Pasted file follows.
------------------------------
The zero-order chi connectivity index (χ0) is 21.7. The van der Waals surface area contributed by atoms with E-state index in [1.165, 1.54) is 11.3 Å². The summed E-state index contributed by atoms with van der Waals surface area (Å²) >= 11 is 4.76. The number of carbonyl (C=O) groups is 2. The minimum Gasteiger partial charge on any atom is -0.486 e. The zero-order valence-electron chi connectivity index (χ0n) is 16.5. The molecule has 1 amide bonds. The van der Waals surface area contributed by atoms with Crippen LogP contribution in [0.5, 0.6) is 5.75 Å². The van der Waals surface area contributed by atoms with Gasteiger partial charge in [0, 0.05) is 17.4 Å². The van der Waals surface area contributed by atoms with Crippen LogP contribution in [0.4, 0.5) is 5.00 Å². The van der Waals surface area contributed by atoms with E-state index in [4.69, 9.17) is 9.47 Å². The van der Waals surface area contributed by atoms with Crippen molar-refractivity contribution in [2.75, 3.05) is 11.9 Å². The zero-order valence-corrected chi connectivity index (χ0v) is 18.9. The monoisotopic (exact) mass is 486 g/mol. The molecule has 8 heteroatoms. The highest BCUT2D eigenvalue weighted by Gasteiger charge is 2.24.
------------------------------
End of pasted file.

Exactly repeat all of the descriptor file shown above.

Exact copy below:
The zero-order chi connectivity index (χ0) is 21.7. The van der Waals surface area contributed by atoms with E-state index in [1.165, 1.54) is 11.3 Å². The summed E-state index contributed by atoms with van der Waals surface area (Å²) >= 11 is 4.76. The number of carbonyl (C=O) groups is 2. The minimum Gasteiger partial charge on any atom is -0.486 e. The zero-order valence-electron chi connectivity index (χ0n) is 16.5. The molecule has 1 amide bonds. The van der Waals surface area contributed by atoms with Crippen LogP contribution in [0.5, 0.6) is 5.75 Å². The van der Waals surface area contributed by atoms with Gasteiger partial charge in [0, 0.05) is 17.4 Å². The van der Waals surface area contributed by atoms with Crippen LogP contribution in [0.4, 0.5) is 5.00 Å². The van der Waals surface area contributed by atoms with E-state index in [4.69, 9.17) is 9.47 Å². The van der Waals surface area contributed by atoms with Crippen molar-refractivity contribution in [2.75, 3.05) is 11.9 Å². The zero-order valence-corrected chi connectivity index (χ0v) is 18.9. The monoisotopic (exact) mass is 486 g/mol. The molecule has 8 heteroatoms. The highest BCUT2D eigenvalue weighted by Gasteiger charge is 2.24.